Click here for the latest coronavirus news, which the BDN has made free for the public. You can support our critical reporting on the coronavirus by purchasing a digital subscription or donating directly to the newsroom.
The numbers are in for Memorial Day weekend, traditionally considered the start of Maine’s summer tourist season, and the returns have hoteliers and other businesses in Bar Harbor fearing that 2020 will be a bust.
Local tourist industry officials fear that some won’t be around to reopen in 2021.
Shop owners and restaurateurs in Bar Harbor say they had the slowest summertime holiday weekend they can remember.
“It was a ghost town,” said Michael Boland, who owns Havana restaurant and Choco-Latte cafe, adding that business was down at least 80 percent at his operations from the past two Memorial Day weekends. “I would bet that the majority of businesses that were open on Memorial Day weekend operated at a loss.”
[image id=”2980062″ size=”full” pos=”center” /]
May is when most hotels open in the summer in Bar Harbor, which draws millions of tourists each summer, most of whom visit adjacent Acadia National Park. But most local hotels and many shops and restaurants — like much of the park — remain closed because of pandemic-related precautions.
David Woodside, president of Acadia Corp., said some of the company’s seven local retail shops still aren’t open. Those that are got a fraction of the business they typically get for the holiday weekend.
“It was far less than what a normal Memorial Day would be, but that was expected,” Woodside said. “It was pretty quiet.”
With an order from Gov. Janet Mills that out-of-state visitors must quarantine in Maine for two weeks before they can rent a room or vacation cottage, lodging business operators say the best they can hope for this year is survival. Even though Mills said hotels and vacation rental owners can begin accepting reservations for June 1 and later, few travelers are booking lodging and many are canceling their previous reservations.
“We’re losing people by the thousands,” Eben Salvatore, who oversees operations at several local hotels owned by Bar Harbor Resorts, said.
[image id=”2980063″ size=”full” pos=”center” /]
The company already is behind in hiring and training employees because of the pandemic, Salvatore said, and despite Mills’ plan to gradually re-open Maine’s economy, things are going from bad to worse.
“Without a policy change, I don’t see us opening [in Bar Harbor] at all,” he said.
Other coastal businesses also question whether they will make it through 2020.
Ed Gilmore, who co-owns and operates Claddagh Motel & Cottages on Route 1 in Rockport with his wife Siobhan Gilmore, said that the governor’s quarantine order must be lifted for July and August for them to have a chance.
“All we’re getting is cancellations,” Gilmore said. “We’re handcuffed here. For a small place like us, it will put us out of business.”
Siobhan Gilmore, who like her husband was born in Ireland before emigrating to America, said they opened the coastal motel in 1996 and, since then, have raised a family and sent children off to college. She said that maybe 10 to 15 percent of their customers are from Maine — the rest come from out of state.
[image id=”2980064″ size=”full” pos=”center” /]
“To think I’ve worked my butt off all these years, and now the rug has been pulled from my feet overnight,” she said. “Now it’s a matter of survival.”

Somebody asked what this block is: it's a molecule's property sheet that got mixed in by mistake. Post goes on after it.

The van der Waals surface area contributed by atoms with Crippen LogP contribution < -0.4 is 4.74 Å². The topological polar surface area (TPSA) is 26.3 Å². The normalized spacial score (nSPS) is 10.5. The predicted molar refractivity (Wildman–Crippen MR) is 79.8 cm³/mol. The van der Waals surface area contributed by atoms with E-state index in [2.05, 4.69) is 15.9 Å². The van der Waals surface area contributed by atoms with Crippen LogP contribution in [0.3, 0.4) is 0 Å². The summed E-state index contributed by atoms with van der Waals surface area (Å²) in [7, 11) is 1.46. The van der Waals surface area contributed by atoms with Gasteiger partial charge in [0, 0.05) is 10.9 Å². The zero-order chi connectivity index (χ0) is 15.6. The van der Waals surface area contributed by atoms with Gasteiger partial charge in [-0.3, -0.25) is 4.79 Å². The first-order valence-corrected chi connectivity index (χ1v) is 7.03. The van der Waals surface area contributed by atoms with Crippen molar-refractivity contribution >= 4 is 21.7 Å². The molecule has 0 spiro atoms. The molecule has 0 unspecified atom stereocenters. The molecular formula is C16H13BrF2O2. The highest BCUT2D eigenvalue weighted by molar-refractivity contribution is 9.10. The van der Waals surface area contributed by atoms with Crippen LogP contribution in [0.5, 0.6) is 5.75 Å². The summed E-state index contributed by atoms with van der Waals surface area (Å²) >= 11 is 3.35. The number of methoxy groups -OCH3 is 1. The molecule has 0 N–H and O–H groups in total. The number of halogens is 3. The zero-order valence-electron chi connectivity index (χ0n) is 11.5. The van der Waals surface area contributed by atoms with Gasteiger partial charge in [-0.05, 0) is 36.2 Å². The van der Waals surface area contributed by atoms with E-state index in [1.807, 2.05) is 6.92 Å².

Woodside estimates half of his company’s retail customers are from Maine, but that many also are cruise ship passengers from away. State officials have canceled all cruise ship visits in Maine through the end of August, leaving open the possibility that Bar Harbor still could get more than 70 visits scheduled for this fall, but Woodside said he also expects those visits to be canceled.
“We’re trying to maintain some optimism about fall cruise ships, but we’re not really anticipating that” they will come, Woodside said. “We expect sales to be down in the fall as well.”
Boland said he thinks the impact of 2020 will be felt for the next several years in Maine’s tourism industry, but he held out hope that at least part of this season can be salvaged. September and October are busier tourism months in Bar Harbor than May and June, he noted, and there is still time to implement some changes so that tourists can plan trips beyond next month.
But there are a lot of “ifs.”
If the quarantine mandate is lifted in the next month, if testing becomes more readily available and if restaurants are given more flexibility to sell alcohol to go or to use outdoor spaces for seating, things might turn around, he said, adding that safety precautions for customers and employees do not have to be sacrificed for tourism businesses to reopen.
“Generally, if we can safely host and entertain 60 to 75 percent of the normal visitation levels we get in August, September and October, we will hopefully prevent a host of bankruptcies,” Boland said.
Salvatore said Ocean Properties Ltd, the parent company of Bar Harbor Resorts, said his businesses have already shown they can operate safely. It has been renting rooms at hotels in Augusta, Bangor and Bath to essential workers who have been putting in shifts at area hospitals or at Bath Iron Works, and has implemented safety protocols that have helped prevent those guests from being exposed to the disease. He said the company should be allowed to accept tourists from out of state with the same precautions it has adopted for its other guests.
“We’re Vacationland. That’s supposed to mean something,” Salvatore said. “There’s a way we can balance this equation and get through the season together. The business community just needs a chance to show it can be done.”
Watch: Janet Mills announces changes to June 1 reopening phase